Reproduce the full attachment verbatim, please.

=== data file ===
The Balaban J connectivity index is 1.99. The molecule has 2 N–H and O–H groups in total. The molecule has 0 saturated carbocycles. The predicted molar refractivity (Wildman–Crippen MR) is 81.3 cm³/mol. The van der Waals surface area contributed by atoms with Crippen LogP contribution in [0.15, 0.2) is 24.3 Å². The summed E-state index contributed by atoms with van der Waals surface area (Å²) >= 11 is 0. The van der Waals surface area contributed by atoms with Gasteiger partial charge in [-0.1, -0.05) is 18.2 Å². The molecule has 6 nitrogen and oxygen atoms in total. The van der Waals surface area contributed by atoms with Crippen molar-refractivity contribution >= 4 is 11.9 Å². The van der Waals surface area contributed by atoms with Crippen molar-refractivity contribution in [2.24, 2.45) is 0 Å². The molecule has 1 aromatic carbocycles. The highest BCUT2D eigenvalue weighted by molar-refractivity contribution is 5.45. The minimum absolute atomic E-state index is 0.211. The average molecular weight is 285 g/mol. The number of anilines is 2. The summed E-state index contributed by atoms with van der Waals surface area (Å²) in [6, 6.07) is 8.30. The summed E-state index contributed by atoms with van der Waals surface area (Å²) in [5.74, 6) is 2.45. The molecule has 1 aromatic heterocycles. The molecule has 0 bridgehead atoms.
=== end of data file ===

The Balaban J connectivity index is 1.99. The molecule has 2 N–H and O–H groups in total. The molecule has 0 saturated carbocycles. The predicted molar refractivity (Wildman–Crippen MR) is 81.3 cm³/mol. The van der Waals surface area contributed by atoms with Crippen LogP contribution in [0.15, 0.2) is 24.3 Å². The summed E-state index contributed by atoms with van der Waals surface area (Å²) >= 11 is 0. The van der Waals surface area contributed by atoms with Gasteiger partial charge in [-0.1, -0.05) is 18.2 Å². The molecule has 6 nitrogen and oxygen atoms in total. The van der Waals surface area contributed by atoms with Crippen molar-refractivity contribution >= 4 is 11.9 Å². The van der Waals surface area contributed by atoms with Crippen molar-refractivity contribution in [2.24, 2.45) is 0 Å². The molecule has 1 aromatic carbocycles. The highest BCUT2D eigenvalue weighted by molar-refractivity contribution is 5.45. The minimum absolute atomic E-state index is 0.211. The average molecular weight is 285 g/mol. The number of anilines is 2. The summed E-state index contributed by atoms with van der Waals surface area (Å²) in [6, 6.07) is 8.30. The summed E-state index contributed by atoms with van der Waals surface area (Å²) in [5.74, 6) is 2.45. The molecule has 1 aromatic heterocycles. The molecule has 0 bridgehead atoms.